#63 – How to Fix a One-Sided Relationship

Have you ever felt like you were in a one-sided relationship? This episode was inspired by a listener asking for help with that very issue. Vicki explains how to set boundaries if you feel you’re being taken advantage of, and why if you don’t, you may end up feeling angry and resentful. 

Biggest Takeaways From Episode #63:

  • Healthy relationships feel mutual, even though there may be temporary imbalances in giving and receiving.
  • One-sided relationship usually cause anger, which leads to resentment.
  • Only you have the power to change a relationship.
  • Check out your perceptions if you think a relationship is one-sided? Does the data back it up?
  • If you’re the person doing all the work in a relationship, the only action you need to take is to do less!
  • No one is obligated to explain or justify decisions we make to others.

Highlights from Episode #63:

  • Welcome back to the show! [00:40]
  • Vicki is discussing one-sided relationships, meaning that one person is giving more than the other. [01:07]
  • Have you ever felt this way in your personal relationships? At work? [01:45]
  • Unbalanced relationships can eventually feel unsatisfying. [02:36]
  • Vicki reads the listener’s question that inspired this episode. [02:50]
  • How do we express our thoughts and feelings and set boundaries when a relationship is one-sided? [04:13]
  • Victim anger is Vicki’s favorite definition of resentment. [05:25]
  • Does the data back up your perception? [06:50]
  • One thing you can do is pull back a bit or stop doing what you’ve been doing. [08:52]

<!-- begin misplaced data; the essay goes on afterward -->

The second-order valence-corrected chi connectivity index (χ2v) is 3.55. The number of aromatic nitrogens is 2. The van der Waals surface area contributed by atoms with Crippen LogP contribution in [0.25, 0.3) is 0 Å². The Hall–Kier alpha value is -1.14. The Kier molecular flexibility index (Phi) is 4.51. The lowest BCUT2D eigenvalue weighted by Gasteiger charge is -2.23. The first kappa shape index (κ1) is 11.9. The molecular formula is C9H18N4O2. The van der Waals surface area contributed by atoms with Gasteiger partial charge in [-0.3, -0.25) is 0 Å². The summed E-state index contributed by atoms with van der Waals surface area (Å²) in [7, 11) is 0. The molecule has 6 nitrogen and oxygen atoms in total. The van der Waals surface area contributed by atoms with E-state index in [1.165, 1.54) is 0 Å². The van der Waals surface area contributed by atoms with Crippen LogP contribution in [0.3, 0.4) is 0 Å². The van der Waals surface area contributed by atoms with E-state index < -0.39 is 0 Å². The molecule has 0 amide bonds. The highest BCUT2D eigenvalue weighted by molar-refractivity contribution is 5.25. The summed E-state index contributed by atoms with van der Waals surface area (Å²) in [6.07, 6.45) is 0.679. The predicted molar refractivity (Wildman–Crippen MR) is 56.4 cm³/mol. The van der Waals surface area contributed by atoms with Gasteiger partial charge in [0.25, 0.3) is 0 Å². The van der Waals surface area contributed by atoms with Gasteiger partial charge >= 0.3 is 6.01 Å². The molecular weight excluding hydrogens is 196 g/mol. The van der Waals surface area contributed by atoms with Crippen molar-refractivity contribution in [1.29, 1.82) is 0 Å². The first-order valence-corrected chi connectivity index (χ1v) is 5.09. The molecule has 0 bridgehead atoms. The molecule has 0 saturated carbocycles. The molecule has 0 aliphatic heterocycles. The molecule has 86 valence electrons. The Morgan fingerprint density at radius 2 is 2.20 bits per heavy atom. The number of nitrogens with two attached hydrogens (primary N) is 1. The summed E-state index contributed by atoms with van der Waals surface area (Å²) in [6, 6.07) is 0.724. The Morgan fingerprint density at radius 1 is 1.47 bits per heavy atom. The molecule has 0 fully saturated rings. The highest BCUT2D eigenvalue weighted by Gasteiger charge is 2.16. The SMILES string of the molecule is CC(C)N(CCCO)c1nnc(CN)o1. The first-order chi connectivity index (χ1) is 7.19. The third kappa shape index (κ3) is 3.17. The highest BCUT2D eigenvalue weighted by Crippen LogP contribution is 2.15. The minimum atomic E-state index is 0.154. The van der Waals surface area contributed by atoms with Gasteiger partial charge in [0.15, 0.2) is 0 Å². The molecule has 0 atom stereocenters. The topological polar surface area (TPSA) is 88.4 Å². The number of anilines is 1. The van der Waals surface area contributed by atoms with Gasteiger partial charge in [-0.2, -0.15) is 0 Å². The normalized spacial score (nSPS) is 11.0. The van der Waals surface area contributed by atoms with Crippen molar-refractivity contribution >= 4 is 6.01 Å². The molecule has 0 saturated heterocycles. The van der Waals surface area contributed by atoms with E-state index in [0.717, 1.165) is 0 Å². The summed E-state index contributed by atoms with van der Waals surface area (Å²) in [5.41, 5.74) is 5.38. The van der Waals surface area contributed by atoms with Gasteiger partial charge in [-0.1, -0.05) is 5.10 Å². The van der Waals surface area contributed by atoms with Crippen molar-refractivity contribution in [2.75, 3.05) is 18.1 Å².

• If fear is keeping you from taking action, Vicki recommends two things you can do — baby steps and accountability. [12:45]
  • Should you tell the other person what you think or how you feel about an imbalance in a relationship? [14:20]
  • If you are the one in the relationship doing everything, the only action you need to take is to do less. [16:32]
  • Express what you want and see what happens. The response may surprise you. [18:10]
  • You don’t need to explain yourself to anyone if you say no. If the other person has a problem with it, it is on their side of street to discuss with you. [20:11]
  • Sometimes maintaining connections while setting healthy boundaries mean we use fewer words. [22:30]

Links and Resources:


Hi, I'm Victoria!

I love guiding my clients on a journey of Returning to the authentic truth of who they are, Reclaiming what is theirs, and Receiving everything that is meant for them.


  1. Sue Bell on November 21, 2019 at 4:31 pm

    I have been trying this with my husband. I realized that for many years, I have initiated conversation by asking a question of my husband. This often turns into a monologue, but I did it because I was uncomfortable with the silence and wanted to make connection. I especially hate the silence in the car on trips, but have decided to not initiate. I he wants to talk with me, he can start.
    Also I have been the one to initiate several feeling exercises, or understanding you exercises over the years. After a few times doing each one, he drops out, doesn’t bring up doing it, etc. So I have stopped.
    I wish I could tell you the positive outcome, but I am still waiting.

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